“I am to be consoled because apples are cheap.”
“You are to be consoled for a hundred reasons. Doesn’t it console you to feel under your very feet the forces that are working to the immense amelioration of a not altogether undeserving people?”
“No,” said Advena, rebelliously; and indeed he had been a trifle didactic to her grievance. They laughed together, and then with a look at her in which observation seemed suddenly to awake, Finlay said—
“And those things aren’t all, or nearly all. I sometimes think that the human spirit, as it is set free in these wide unblemished spaces, may be something more pure and sensitive, more sincerely curious about what is good and beautiful—”
He broke off, still gazing at her, as if she had been an idea and no more. How much more she was she showed him by a vivid and beautiful blush.
“I am glad you are so well satisfied,” she said, and then, as if her words had carried beyond their intention, she blushed again.
Upon which Hugh Finlay saw his idea incarnate.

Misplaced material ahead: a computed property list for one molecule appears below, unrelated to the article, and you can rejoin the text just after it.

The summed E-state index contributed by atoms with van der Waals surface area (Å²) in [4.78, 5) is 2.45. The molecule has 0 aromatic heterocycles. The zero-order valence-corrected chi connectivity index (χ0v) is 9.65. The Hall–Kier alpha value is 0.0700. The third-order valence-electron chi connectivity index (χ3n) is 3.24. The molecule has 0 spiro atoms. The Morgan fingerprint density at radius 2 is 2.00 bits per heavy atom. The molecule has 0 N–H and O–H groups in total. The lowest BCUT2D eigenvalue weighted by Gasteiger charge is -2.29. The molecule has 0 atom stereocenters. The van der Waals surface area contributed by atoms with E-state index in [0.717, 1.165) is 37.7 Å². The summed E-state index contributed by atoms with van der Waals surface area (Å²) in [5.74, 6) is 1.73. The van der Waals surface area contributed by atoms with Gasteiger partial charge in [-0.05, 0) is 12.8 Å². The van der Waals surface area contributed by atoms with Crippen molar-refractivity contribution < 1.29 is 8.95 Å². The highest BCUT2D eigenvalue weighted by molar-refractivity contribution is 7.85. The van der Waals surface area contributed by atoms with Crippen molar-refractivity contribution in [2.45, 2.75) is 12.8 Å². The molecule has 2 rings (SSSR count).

If it were fair or adequate to so quote, I should be very much tempted to draw the history of Lorne Murchison’s sojourn in England from his letters home. He put his whole heart into these, his discoveries and his recognitions and his young enthusiasm, all his claimed inheritance, all that he found to criticize and to love. His mother said, half-jealously when she read them, that he seemed tremendously taken up with the old country; and of course she expressed the thing exactly, as she always did: he was tremendously taken up with it. The old country fell into the lines of his imagination, from the towers of Westminster to the shops in the Strand; from the Right Hon. Fawcett Wallingham, who laid great issues before the public, to the man who sang melancholy hymns to the same public up and down the benevolent streets. It was naturally London that filled his view; his business was in London and his time was short; the country he saw from the train, whence it made a low cloudy frame for London, with decorations of hedges and sheep. How he saw London, how he carried away all he did in the time and under the circumstances, may be thought a mystery; there are doubtless people who would consider his opportunities too limited to gather anything essential. Cruickshank was the only one of the deputation who had been “over” before; and they all followed him unquestioningly to the temperance hotel of his preference in Bloomsbury, where bedrooms were three and six and tea was understood as a solid meal and the last in the day. Bates would have voted for the Metropole, and McGill had been advised that you saw a good deal of life at the Cecil, but they bowed to Cruickshank’s experience. None of them were total abstainers, but neither had any of them the wine habit; they were not inconvenienced, therefore, in taking advantage of the cheapness with